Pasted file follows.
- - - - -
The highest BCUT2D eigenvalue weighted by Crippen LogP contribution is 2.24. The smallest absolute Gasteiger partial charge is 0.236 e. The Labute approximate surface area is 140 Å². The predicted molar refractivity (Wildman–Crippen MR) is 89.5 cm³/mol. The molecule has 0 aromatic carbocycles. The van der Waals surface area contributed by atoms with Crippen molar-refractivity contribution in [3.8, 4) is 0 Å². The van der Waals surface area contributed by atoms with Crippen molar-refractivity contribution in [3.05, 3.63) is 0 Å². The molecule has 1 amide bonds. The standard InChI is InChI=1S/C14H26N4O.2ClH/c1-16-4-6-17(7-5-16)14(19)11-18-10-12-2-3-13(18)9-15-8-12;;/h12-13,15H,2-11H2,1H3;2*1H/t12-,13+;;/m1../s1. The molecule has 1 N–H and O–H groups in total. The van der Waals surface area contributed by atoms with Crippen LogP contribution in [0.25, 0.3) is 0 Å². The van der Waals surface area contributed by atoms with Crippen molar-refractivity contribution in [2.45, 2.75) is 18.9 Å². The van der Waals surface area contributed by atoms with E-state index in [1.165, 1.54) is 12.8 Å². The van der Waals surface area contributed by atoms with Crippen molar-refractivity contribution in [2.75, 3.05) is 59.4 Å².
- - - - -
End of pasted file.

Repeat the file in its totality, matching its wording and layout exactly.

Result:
The highest BCUT2D eigenvalue weighted by Crippen LogP contribution is 2.24. The smallest absolute Gasteiger partial charge is 0.236 e. The Labute approximate surface area is 140 Å². The predicted molar refractivity (Wildman–Crippen MR) is 89.5 cm³/mol. The molecule has 0 aromatic carbocycles. The van der Waals surface area contributed by atoms with Crippen molar-refractivity contribution in [3.8, 4) is 0 Å². The van der Waals surface area contributed by atoms with Crippen molar-refractivity contribution in [3.05, 3.63) is 0 Å². The molecule has 1 amide bonds. The standard InChI is InChI=1S/C14H26N4O.2ClH/c1-16-4-6-17(7-5-16)14(19)11-18-10-12-2-3-13(18)9-15-8-12;;/h12-13,15H,2-11H2,1H3;2*1H/t12-,13+;;/m1../s1. The molecule has 1 N–H and O–H groups in total. The van der Waals surface area contributed by atoms with Crippen LogP contribution in [0.25, 0.3) is 0 Å². The van der Waals surface area contributed by atoms with Crippen molar-refractivity contribution in [2.45, 2.75) is 18.9 Å². The van der Waals surface area contributed by atoms with E-state index in [1.165, 1.54) is 12.8 Å². The van der Waals surface area contributed by atoms with Crippen molar-refractivity contribution in [2.75, 3.05) is 59.4 Å².